Maya Rudolph is overdue for a star vehicle production. She’s so enmeshed in the fabric of American entertainment that we feel at home when we see her on our screens. A fusion of Lucille Ball and Carol Burnett, Rudolph seems like she was engineered in a lab, designed to make us laugh with her rubber face and an impressive roster of voices and impressions. Performers as reliable and familiar as Rudolph get taken for granted, too often just carted in to buoy a movie or television show with a few wisecracks and a pratfall or two (see also: Zach Galifinakis; Melissa McCarthy).
Rudolph long ago proved she has the ability and charisma to star in just about anything. Her turn in 2009’s Away We Go as Verona, a mother-to-be on a jet-setting search for the perfect place to raise her baby with partner Burt (John Krasinski) is at once hilarious and heart-wrenching. The Maya Rudolph Show, Rudolph’s one-night-only variety show from 2014, is a showcase of the star’s wide range of talents, from song and dance to broad comedy and back again. She’s in the ranks of actors like Emma Thompson, Bob Odenkirk, Adam Sandler with the right material: Maya Rudolph walks deftly along the tightrope of laugh-out-loud antics and genuine pathos, usually within a single scene.
Apple TV’s Loot is a worthy home for Rudolph’s immense talent. The half-hour series, created by Parks and Recreation alumni Matt Hubbard and Alan Yang, follows Molly Novak (Rudolph), the wife of tech billionaire John Novak (Adam Scott) as she leaves her unfaithful husband and basks in the $87 billion windfall of their divorce. At first, Molly tries to find her purpose as a newly single billionaire by traveling the world and bleaching her hair. Eventually, she settles at the charity foundation she’d had forgotten she had, called in by director Sofia (Michaela Jaé Rodriguez), a no-nonsense foil to Molly’s wealth and blasé attitude about owning a Ferrari in every color of the rainbow.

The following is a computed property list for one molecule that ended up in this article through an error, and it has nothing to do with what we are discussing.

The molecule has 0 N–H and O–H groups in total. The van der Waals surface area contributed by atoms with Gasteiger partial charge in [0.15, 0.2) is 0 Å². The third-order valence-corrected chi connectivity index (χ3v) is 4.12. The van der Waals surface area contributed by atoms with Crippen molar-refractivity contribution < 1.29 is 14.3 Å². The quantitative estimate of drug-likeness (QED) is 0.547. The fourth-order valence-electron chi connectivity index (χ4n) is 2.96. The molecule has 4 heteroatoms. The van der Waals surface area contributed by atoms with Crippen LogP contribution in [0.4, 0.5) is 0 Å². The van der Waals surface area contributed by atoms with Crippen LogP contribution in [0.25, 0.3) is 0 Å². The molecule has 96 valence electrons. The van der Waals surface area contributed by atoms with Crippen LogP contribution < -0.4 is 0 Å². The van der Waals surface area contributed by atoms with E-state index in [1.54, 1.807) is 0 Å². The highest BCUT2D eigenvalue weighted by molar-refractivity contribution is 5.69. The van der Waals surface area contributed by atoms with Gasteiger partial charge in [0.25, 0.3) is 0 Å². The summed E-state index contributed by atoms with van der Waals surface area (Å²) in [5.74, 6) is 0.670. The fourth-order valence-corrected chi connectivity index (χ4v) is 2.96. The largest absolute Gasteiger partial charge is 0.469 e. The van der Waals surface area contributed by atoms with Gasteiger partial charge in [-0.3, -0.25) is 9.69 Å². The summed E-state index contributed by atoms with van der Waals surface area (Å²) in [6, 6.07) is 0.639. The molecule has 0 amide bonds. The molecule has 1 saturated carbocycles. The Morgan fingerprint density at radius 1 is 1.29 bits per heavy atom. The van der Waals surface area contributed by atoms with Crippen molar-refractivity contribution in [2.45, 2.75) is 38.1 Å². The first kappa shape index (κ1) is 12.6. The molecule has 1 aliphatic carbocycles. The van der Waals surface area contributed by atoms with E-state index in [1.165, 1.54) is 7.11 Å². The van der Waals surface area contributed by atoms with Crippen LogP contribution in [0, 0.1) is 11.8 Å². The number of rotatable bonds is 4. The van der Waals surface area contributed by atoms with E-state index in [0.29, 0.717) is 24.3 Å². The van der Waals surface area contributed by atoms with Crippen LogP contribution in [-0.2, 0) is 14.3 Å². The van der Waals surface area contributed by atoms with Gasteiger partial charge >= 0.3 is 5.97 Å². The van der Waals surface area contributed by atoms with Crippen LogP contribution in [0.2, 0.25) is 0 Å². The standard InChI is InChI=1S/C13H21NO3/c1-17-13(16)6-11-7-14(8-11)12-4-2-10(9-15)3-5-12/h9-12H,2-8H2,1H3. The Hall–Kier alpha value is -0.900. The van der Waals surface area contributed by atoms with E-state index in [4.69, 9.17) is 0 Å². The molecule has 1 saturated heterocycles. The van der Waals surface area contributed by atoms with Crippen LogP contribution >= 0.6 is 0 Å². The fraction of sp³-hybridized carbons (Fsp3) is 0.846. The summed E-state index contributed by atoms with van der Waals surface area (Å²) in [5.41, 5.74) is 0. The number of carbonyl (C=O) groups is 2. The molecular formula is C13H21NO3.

Despite her heart being in the right place, Molly quickly realizes that it isn’t enough to just throw her billions at a random charitable cause about which she knows nothing. Inspired by Sofia and her rag-tag group of new co-workers, including a harried-but-adorable accountant Arthur (Nat Faxon) and Molly’s goofy, pop culture-loving cousin Howard (the always-game Ron Funches), Molly shifts her efforts from being just a board member to becoming a direct participant in the charity’s altruism. We can only assume that doing this will be how Molly eventually finds herself.
It’s interesting to have a television show entirely devoted to showing the “good side” of a billionaire. Our era of late-stage capitalism is so absurd that CEOs are funding private space travel for themselves and contemplating buying Twitter just because they can. Loot tries to keep up. The pilot begins with John bringing Molly his birthday gift to her: a mega-yacht already bobbing in the ocean. Later, to dull the pain of her divorce, Molly sits on the floor of a room designed solely for all of her favorite kinds of candy, looking glamorous and sad as she self-medicates with jawbreakers while wearing an ostrich-feather ensemble. Apple TV’s always-glossy and refined-looking programming helps embellish this portrayal of a charmed, untouchable life.
And it should be even more interesting to see how Loot – which seems self-aware enough – will tackle Molly’s exorbitant wealth while, in the real world, Americans brace for what feels like another inevitable recession. It’s fun to watch Succession‘s fictional rich people be terrible and conniving; rooting actively for Loot‘s terribly wealthy main character doesn’t feel quite as satisfying. More likely, Loot will be yet another piece of escapist fluff for us to consume as the gears of final-stage capitalism continue their screeching grind. My heart tells me to expect this; whether my brain likes that or not, I welcome it.
Whispers of Parks and Recreation echo throughout Loot‘s first three episodes, and will surely lure fans of the beloved sitcom over to Loot land. Molly’s new co-workers (and friends) all vary in age and personality, and they bounce off of one another in a manner reminiscent of the staff at Pawnee City Hall. Molly’s assistant Nicholas (Fire Island breakout Joel Kim Booster) is a stand-out among the show’s bursting ensemble, providing the right balance of heart and hilarity in the most absurd circumstances.
However, much like Parks and Recreation, Loot‘s ensemble ultimately takes a back seat to its leading lady. Whether improvising some unfortunate Beyoncé parody lyrics at a ribbon-cutting or mixing her milk with beer on a laugh-out-loud Hot Ones appearance, Molly is a lovable kind of inept that only has room to grow and flourish. With a performer like Rudolph at the helm, she’s sure to do so while we laugh along all the way.
Apple TV’s Loot is available to stream beginning June 24th.